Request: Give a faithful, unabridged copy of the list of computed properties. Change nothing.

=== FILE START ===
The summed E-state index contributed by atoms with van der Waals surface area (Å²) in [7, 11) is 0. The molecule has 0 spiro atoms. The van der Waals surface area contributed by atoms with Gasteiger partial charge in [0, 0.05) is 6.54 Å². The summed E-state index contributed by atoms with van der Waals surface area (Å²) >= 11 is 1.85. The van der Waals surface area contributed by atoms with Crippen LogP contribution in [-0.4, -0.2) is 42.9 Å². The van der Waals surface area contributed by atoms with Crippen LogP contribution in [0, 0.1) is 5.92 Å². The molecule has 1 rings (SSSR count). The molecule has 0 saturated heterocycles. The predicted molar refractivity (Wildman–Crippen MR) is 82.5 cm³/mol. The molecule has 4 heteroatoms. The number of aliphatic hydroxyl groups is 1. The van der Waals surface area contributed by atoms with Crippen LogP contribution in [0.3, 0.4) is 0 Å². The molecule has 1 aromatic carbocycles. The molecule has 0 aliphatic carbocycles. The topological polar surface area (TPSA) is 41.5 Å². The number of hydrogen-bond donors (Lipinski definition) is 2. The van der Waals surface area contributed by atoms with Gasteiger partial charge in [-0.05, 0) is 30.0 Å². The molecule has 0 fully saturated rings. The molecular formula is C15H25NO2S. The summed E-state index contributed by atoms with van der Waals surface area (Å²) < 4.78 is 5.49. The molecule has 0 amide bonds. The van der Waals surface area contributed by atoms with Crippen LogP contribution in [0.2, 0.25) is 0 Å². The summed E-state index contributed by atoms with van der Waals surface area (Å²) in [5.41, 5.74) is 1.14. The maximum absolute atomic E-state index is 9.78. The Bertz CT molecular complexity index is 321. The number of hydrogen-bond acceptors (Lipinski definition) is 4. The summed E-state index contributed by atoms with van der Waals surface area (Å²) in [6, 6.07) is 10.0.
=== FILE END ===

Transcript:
The summed E-state index contributed by atoms with van der Waals surface area (Å²) in [7, 11) is 0. The molecule has 0 spiro atoms. The van der Waals surface area contributed by atoms with Gasteiger partial charge in [0, 0.05) is 6.54 Å². The summed E-state index contributed by atoms with van der Waals surface area (Å²) >= 11 is 1.85. The van der Waals surface area contributed by atoms with Crippen LogP contribution in [-0.4, -0.2) is 42.9 Å². The van der Waals surface area contributed by atoms with Crippen LogP contribution in [0, 0.1) is 5.92 Å². The molecule has 1 rings (SSSR count). The molecule has 0 saturated heterocycles. The predicted molar refractivity (Wildman–Crippen MR) is 82.5 cm³/mol. The molecule has 4 heteroatoms. The number of aliphatic hydroxyl groups is 1. The van der Waals surface area contributed by atoms with Crippen LogP contribution in [0.3, 0.4) is 0 Å². The molecule has 1 aromatic carbocycles. The molecule has 0 aliphatic carbocycles. The topological polar surface area (TPSA) is 41.5 Å². The number of hydrogen-bond donors (Lipinski definition) is 2. The van der Waals surface area contributed by atoms with Gasteiger partial charge in [-0.05, 0) is 30.0 Å². The molecule has 0 fully saturated rings. The molecular formula is C15H25NO2S. The summed E-state index contributed by atoms with van der Waals surface area (Å²) < 4.78 is 5.49. The molecule has 0 amide bonds. The van der Waals surface area contributed by atoms with Crippen LogP contribution in [0.2, 0.25) is 0 Å². The summed E-state index contributed by atoms with van der Waals surface area (Å²) in [5.41, 5.74) is 1.14. The maximum absolute atomic E-state index is 9.78. The Bertz CT molecular complexity index is 321. The number of hydrogen-bond acceptors (Lipinski definition) is 4. The summed E-state index contributed by atoms with van der Waals surface area (Å²) in [6, 6.07) is 10.0.